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Got a therapist? Give them this!

by Jason Salzenstein
EDGE Media Network Contributor
Saturday Jul 26, 2008

For many people in the LGBT community, finding a good therapist is made more challenging because we've got the added burden of making sure that the therapist we choose is not just on the same page as we are in terms of his or her style of therapy, but also that he or she is "gay affirmative." And while many therapists may have absolutely no problem with homosexuality, same-sex relationships, or even talking about gay issues or topics with their clients, that's often not enough.

That's where gay affirmative therapy for the straight clinician: The Essential Guide comes in.

"Gay Affirmative Therapy" (GAT) was first coined in an article by Alan Malyon, which basically says that there's nothing inherently wrong with being gay or lesbian. And while that seems like a simple concept, the reality is that many straight therapists- even the most accepting of them- often don't fully embrace it. In our heterosexist culture, seeing through the slew of misinformation, prejudice, and tendency to pathologize isn't easy for anyone. GATFTSC offers straight therapists the tools needed to counsel gay and lesbian clients effectively.

The book presents the basic principles of GAT to both the therapist and lay people alike. GAT is not a specific style of therapy, but rather a framework for clinicians to approach work with gay and lesbian clients, including basic tenants that they should bring to the table, including:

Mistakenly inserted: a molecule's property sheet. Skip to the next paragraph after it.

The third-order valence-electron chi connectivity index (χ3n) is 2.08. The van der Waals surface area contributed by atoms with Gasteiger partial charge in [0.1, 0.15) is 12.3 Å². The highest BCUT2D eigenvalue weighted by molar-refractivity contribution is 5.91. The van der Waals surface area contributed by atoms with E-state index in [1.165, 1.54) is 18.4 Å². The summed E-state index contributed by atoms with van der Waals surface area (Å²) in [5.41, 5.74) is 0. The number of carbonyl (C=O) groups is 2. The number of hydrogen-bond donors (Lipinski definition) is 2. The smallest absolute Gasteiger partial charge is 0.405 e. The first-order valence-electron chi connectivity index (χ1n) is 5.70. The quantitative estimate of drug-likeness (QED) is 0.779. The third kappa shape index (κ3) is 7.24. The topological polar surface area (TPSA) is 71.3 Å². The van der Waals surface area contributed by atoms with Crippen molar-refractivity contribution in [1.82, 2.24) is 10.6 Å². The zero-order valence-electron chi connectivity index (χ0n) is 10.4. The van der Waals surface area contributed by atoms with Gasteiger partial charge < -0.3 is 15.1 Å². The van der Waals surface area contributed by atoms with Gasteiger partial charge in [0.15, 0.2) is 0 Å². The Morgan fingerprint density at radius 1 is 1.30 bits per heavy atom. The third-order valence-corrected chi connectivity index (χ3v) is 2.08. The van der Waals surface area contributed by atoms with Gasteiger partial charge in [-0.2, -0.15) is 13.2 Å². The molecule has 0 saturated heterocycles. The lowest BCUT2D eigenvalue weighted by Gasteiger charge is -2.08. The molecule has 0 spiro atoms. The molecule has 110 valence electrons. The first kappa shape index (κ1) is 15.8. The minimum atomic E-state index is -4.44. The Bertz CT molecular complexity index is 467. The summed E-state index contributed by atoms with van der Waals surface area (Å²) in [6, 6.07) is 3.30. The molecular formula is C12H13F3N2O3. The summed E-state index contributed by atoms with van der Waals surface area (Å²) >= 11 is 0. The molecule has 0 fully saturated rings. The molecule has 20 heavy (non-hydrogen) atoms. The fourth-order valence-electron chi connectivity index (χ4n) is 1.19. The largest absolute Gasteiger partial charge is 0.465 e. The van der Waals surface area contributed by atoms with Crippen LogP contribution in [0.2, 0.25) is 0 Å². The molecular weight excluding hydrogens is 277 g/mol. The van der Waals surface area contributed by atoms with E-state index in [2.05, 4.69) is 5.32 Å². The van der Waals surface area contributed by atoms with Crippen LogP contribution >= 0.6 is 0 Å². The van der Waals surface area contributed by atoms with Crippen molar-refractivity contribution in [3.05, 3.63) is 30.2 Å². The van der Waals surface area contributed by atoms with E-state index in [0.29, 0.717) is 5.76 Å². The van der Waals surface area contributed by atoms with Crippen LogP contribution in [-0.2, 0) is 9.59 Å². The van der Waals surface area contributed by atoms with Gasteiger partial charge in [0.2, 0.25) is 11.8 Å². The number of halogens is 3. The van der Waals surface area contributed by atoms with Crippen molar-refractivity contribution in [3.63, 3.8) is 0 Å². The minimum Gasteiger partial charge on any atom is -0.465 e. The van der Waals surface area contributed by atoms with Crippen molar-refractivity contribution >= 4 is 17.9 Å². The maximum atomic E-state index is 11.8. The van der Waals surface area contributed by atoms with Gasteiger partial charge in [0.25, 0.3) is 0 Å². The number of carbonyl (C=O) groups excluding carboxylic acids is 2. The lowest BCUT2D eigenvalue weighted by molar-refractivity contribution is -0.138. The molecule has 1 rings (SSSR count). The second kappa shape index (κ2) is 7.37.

• understanding and combating heterosexism,
  • recognizing heterosexual privilege where it exists-institutionally, legally, and societally, and
  • understanding and combating his or her own homophobia- and that of their clients.

    In general, GAT explores the trauma, shame, alienation, isolation, and neglect that often occur to lesbians and gays as children.

    GATFTSC also explains what GAT is not; in short, that therapists should not blame homophobia for all of the problems of their gay and lesbian clients, or to overlook mental and emotional problems. It does not de-emphasize emotional disorders and avoid examining any pathology. It does not explain and eradicate all the problems faced by gays and lesbians.

    The author, Joe Kort, teaches gay and lesbian studies at Wayne State University's School of Social Work, and has a private practice specializing in various issues including gay affirmative psychotherapy and mixed orientation marriages.

    Gay Affirmative Therapy for the Straight Clinician: The Essential Guide is available at most bookstores and at Amazon.com For more information on the author, visit his website at www.joekort.com

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    Jason Salzenstein is a writer and editor; design, image, and marketing consultant; and professional shopper. His work has appeared in numerous national and international publications and he has clients around the world. For more information :: www.JasonSalzenstein.com


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